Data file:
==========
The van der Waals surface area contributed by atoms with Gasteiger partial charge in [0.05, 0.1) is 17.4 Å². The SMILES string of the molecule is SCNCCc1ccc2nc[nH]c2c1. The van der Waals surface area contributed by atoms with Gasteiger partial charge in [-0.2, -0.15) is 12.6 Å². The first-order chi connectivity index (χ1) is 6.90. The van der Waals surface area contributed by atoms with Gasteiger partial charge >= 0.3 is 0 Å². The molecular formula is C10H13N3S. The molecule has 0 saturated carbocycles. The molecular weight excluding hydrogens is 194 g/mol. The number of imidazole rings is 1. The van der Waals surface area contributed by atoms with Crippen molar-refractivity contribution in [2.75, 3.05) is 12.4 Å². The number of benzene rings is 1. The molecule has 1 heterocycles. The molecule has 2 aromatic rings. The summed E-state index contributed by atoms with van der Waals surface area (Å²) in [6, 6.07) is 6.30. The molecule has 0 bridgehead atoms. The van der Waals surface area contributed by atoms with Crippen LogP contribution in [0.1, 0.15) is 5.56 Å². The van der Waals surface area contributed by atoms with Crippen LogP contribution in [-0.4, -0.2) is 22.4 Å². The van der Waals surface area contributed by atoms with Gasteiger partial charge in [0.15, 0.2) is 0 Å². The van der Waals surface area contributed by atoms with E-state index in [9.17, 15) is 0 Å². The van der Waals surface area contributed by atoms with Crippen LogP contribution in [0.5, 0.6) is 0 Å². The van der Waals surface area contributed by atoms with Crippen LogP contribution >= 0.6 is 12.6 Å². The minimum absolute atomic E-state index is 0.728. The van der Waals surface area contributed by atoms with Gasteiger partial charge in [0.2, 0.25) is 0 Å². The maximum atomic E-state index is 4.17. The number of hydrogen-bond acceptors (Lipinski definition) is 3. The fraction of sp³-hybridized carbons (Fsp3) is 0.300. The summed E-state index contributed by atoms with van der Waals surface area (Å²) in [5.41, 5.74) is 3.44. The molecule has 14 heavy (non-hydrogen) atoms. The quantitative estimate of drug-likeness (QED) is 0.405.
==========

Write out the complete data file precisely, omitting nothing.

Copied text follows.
The van der Waals surface area contributed by atoms with Gasteiger partial charge in [0.05, 0.1) is 17.4 Å². The SMILES string of the molecule is SCNCCc1ccc2nc[nH]c2c1. The van der Waals surface area contributed by atoms with Gasteiger partial charge in [-0.2, -0.15) is 12.6 Å². The first-order chi connectivity index (χ1) is 6.90. The van der Waals surface area contributed by atoms with Gasteiger partial charge >= 0.3 is 0 Å². The molecular formula is C10H13N3S. The molecule has 0 saturated carbocycles. The molecular weight excluding hydrogens is 194 g/mol. The number of imidazole rings is 1. The van der Waals surface area contributed by atoms with Crippen molar-refractivity contribution in [2.75, 3.05) is 12.4 Å². The number of benzene rings is 1. The molecule has 1 heterocycles. The molecule has 2 aromatic rings. The summed E-state index contributed by atoms with van der Waals surface area (Å²) in [6, 6.07) is 6.30. The molecule has 0 bridgehead atoms. The van der Waals surface area contributed by atoms with Crippen LogP contribution in [0.1, 0.15) is 5.56 Å². The van der Waals surface area contributed by atoms with Crippen LogP contribution in [-0.4, -0.2) is 22.4 Å². The van der Waals surface area contributed by atoms with Gasteiger partial charge in [0.15, 0.2) is 0 Å². The van der Waals surface area contributed by atoms with E-state index in [9.17, 15) is 0 Å². The van der Waals surface area contributed by atoms with Crippen LogP contribution in [0.5, 0.6) is 0 Å². The van der Waals surface area contributed by atoms with Crippen LogP contribution >= 0.6 is 12.6 Å². The minimum absolute atomic E-state index is 0.728. The van der Waals surface area contributed by atoms with Gasteiger partial charge in [0.2, 0.25) is 0 Å². The maximum atomic E-state index is 4.17. The number of hydrogen-bond acceptors (Lipinski definition) is 3. The fraction of sp³-hybridized carbons (Fsp3) is 0.300. The summed E-state index contributed by atoms with van der Waals surface area (Å²) in [5.41, 5.74) is 3.44. The molecule has 14 heavy (non-hydrogen) atoms. The quantitative estimate of drug-likeness (QED) is 0.405.